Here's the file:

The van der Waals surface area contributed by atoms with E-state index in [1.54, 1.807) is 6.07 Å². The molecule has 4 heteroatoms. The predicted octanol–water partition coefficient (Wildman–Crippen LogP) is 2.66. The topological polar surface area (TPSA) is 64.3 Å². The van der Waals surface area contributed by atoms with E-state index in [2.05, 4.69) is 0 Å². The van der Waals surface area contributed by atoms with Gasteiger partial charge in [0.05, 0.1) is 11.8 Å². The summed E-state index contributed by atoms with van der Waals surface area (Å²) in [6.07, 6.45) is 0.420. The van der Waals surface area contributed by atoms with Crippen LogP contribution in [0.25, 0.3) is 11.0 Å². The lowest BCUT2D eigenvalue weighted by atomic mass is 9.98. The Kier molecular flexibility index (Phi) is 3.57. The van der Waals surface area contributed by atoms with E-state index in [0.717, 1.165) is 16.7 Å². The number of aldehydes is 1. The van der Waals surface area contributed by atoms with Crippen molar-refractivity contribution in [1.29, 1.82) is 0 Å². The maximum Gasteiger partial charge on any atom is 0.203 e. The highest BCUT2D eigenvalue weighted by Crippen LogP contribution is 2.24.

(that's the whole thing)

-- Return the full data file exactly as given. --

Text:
The van der Waals surface area contributed by atoms with E-state index in [1.54, 1.807) is 6.07 Å². The molecule has 4 heteroatoms. The predicted octanol–water partition coefficient (Wildman–Crippen LogP) is 2.66. The topological polar surface area (TPSA) is 64.3 Å². The van der Waals surface area contributed by atoms with E-state index in [2.05, 4.69) is 0 Å². The van der Waals surface area contributed by atoms with Gasteiger partial charge in [0.05, 0.1) is 11.8 Å². The summed E-state index contributed by atoms with van der Waals surface area (Å²) in [6.07, 6.45) is 0.420. The van der Waals surface area contributed by atoms with Crippen LogP contribution in [0.25, 0.3) is 11.0 Å². The lowest BCUT2D eigenvalue weighted by atomic mass is 9.98. The Kier molecular flexibility index (Phi) is 3.57. The van der Waals surface area contributed by atoms with E-state index in [0.717, 1.165) is 16.7 Å². The number of aldehydes is 1. The van der Waals surface area contributed by atoms with Crippen molar-refractivity contribution in [1.29, 1.82) is 0 Å². The maximum Gasteiger partial charge on any atom is 0.203 e. The highest BCUT2D eigenvalue weighted by Crippen LogP contribution is 2.24.